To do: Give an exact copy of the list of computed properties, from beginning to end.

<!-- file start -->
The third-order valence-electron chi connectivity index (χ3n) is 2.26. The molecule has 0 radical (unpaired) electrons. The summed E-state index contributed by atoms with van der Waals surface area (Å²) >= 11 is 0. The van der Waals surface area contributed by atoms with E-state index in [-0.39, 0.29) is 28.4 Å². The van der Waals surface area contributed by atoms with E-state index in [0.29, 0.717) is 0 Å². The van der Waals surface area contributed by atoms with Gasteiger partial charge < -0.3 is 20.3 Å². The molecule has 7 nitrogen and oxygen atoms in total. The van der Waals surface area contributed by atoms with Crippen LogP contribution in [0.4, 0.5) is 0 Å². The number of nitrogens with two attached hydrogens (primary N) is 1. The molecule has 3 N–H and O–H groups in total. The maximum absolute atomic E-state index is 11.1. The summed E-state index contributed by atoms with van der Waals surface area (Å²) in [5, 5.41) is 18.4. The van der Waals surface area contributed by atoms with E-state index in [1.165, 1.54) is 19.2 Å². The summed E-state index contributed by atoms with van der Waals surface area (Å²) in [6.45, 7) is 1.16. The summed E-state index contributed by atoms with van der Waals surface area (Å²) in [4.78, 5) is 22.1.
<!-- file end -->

The third-order valence-electron chi connectivity index (χ3n) is 2.26. The molecule has 0 radical (unpaired) electrons. The summed E-state index contributed by atoms with van der Waals surface area (Å²) >= 11 is 0. The van der Waals surface area contributed by atoms with E-state index in [-0.39, 0.29) is 28.4 Å². The van der Waals surface area contributed by atoms with E-state index in [0.29, 0.717) is 0 Å². The van der Waals surface area contributed by atoms with Gasteiger partial charge < -0.3 is 20.3 Å². The molecule has 7 nitrogen and oxygen atoms in total. The van der Waals surface area contributed by atoms with Crippen LogP contribution in [0.4, 0.5) is 0 Å². The number of nitrogens with two attached hydrogens (primary N) is 1. The molecule has 3 N–H and O–H groups in total. The maximum absolute atomic E-state index is 11.1. The summed E-state index contributed by atoms with van der Waals surface area (Å²) in [5, 5.41) is 18.4. The van der Waals surface area contributed by atoms with E-state index in [1.165, 1.54) is 19.2 Å². The summed E-state index contributed by atoms with van der Waals surface area (Å²) in [6.45, 7) is 1.16. The summed E-state index contributed by atoms with van der Waals surface area (Å²) in [4.78, 5) is 22.1.